Daily Bird nesting season special: Clapper Rail
by Genevieve Nuttall
June 17, 2022 — Despite its large size, Clapper Rail is not an easy bird to locate. These marsh birds are known for their elusive nature and are more often heard than seen. The grasses that make up salt marshes hide them well and provide crucial habitat for feeding and nesting.
To find a Clapper Rail in Connecticut, visit well-preserved salt marsh habitat. Clapper Rails can be found at Hammonassett Beach State Park in Madison, Barn Island in Stonington, Sandy Point in New Haven, the East River marsh in Guilford, and at Connecticut Audubon’s Coastal Center at Milford Point.
To find a Clapper Rail, listenfor its distinct call first: a boisterous grunt calls accompanied by “klacking” noises that sound like kek-kek-kek. You can find a recording of the call here.
Clapper Rail may be difficult to put your eyes on, even if it sounds like it is right in front of you. But when you see it, you’re unlikely to mistake it for anything else. It has the body of a chicken with a long, pointed bill good for probing for insects or crabs in the water and mud. Both females and males can be identified by a grayish-brown plumage with dark stripes lining the belly.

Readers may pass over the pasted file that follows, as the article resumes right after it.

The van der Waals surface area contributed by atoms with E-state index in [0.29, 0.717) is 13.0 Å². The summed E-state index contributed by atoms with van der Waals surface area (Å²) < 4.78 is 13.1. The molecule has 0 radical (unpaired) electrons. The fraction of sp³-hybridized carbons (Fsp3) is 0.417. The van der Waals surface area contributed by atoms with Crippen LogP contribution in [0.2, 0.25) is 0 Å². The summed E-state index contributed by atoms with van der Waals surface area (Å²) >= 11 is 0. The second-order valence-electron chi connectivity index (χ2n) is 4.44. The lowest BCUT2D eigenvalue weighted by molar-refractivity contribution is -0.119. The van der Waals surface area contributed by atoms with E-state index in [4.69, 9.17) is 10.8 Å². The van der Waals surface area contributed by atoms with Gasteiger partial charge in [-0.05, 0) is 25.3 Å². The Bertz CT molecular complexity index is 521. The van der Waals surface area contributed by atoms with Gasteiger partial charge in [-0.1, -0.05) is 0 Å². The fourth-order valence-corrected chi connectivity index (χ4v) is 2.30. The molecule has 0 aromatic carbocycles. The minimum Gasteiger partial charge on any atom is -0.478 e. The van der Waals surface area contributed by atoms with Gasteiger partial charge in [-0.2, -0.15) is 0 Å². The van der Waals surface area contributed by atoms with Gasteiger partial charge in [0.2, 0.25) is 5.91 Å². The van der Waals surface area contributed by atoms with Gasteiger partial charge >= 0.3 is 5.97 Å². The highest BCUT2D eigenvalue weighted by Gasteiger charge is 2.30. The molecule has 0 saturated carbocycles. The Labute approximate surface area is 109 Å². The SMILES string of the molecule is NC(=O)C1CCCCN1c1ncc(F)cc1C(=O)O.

Although they have the general appearance of a shorebird, Clapper Rails belong to the Rallidae family, which consists of various terrestrial or aquatic rails and coots.
You can generally spot these migratory birds from April to late summer in Connecticut, and most migrate southward after the breeding season is over. The northern range of Clapper Rails does not extend much past Connecticut, so we are lucky to have the opportunity to see them in our state. Many individuals stay along the coast of southern United States into Central America year-round.
During the breeding season, a male and female will work together to raise young. Nests are constructed in the marsh, and the adults use grasses and sedges to weave a basket-like nest into the ground. These nests are well-hidden and blend perfectly into the vegetation.
The female will lay up to 16 eggs per clutch, and the eggs hatch after 3-4 weeks of incubation. Clapper Rail nestlings are precocial, meaning they are able to walk and feed shortly after hatching. After just one day of care from the parents, the puffy, black nestlings are ready to leave the nest and learn the ways of their new marsh habitat. If a nest is flooded or preyed upon, many pairs will nest again until they succeed.
Conservation Status: The IUCN status for Clapper Rail is “Least Concern.” In the past, wetland damage, hunting, and egg collecting posed major threats to this species. Current regulations have helped population numbers remain stable, but Clapper Rails are still susceptible to the effects of sea level rise and wetland pollution and degradation, and they will not thrive in damaged marsh areas. Population numbers are not well-understood since the birds are difficult to find.
Genevieve Nuttall is a former Osprey Nation coordinator for Connecticut Audubon.